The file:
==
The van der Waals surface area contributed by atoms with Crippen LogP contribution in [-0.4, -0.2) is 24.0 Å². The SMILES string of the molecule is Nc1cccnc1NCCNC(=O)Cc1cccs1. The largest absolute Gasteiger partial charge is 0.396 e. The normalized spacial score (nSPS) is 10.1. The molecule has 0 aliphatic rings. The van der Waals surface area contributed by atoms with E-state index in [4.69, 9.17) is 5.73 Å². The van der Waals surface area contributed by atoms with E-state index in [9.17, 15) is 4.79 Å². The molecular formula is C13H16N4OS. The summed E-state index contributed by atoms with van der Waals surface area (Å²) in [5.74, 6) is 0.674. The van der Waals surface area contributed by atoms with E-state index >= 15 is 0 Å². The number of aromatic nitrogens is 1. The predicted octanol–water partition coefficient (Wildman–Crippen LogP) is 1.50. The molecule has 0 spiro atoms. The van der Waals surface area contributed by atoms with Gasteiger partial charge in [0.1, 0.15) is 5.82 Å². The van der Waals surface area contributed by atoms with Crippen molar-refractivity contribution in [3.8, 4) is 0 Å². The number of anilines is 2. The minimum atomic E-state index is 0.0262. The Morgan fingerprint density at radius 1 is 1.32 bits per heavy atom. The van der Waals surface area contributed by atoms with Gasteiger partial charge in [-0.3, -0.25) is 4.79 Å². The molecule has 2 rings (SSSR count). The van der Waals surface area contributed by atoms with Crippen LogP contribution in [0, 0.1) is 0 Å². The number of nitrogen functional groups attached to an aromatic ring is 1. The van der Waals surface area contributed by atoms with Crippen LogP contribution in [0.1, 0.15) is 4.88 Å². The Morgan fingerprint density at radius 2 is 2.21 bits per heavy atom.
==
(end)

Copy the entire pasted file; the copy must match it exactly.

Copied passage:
The van der Waals surface area contributed by atoms with Crippen LogP contribution in [-0.4, -0.2) is 24.0 Å². The SMILES string of the molecule is Nc1cccnc1NCCNC(=O)Cc1cccs1. The largest absolute Gasteiger partial charge is 0.396 e. The normalized spacial score (nSPS) is 10.1. The molecule has 0 aliphatic rings. The van der Waals surface area contributed by atoms with E-state index in [4.69, 9.17) is 5.73 Å². The van der Waals surface area contributed by atoms with E-state index in [9.17, 15) is 4.79 Å². The molecular formula is C13H16N4OS. The summed E-state index contributed by atoms with van der Waals surface area (Å²) in [5.74, 6) is 0.674. The van der Waals surface area contributed by atoms with E-state index >= 15 is 0 Å². The number of aromatic nitrogens is 1. The predicted octanol–water partition coefficient (Wildman–Crippen LogP) is 1.50. The molecule has 0 spiro atoms. The van der Waals surface area contributed by atoms with Gasteiger partial charge in [0.1, 0.15) is 5.82 Å². The van der Waals surface area contributed by atoms with Crippen molar-refractivity contribution in [3.8, 4) is 0 Å². The number of anilines is 2. The minimum atomic E-state index is 0.0262. The Morgan fingerprint density at radius 1 is 1.32 bits per heavy atom. The van der Waals surface area contributed by atoms with Gasteiger partial charge in [-0.3, -0.25) is 4.79 Å². The molecule has 2 rings (SSSR count). The van der Waals surface area contributed by atoms with Crippen LogP contribution in [0, 0.1) is 0 Å². The number of nitrogen functional groups attached to an aromatic ring is 1. The van der Waals surface area contributed by atoms with Crippen LogP contribution in [0.1, 0.15) is 4.88 Å². The Morgan fingerprint density at radius 2 is 2.21 bits per heavy atom.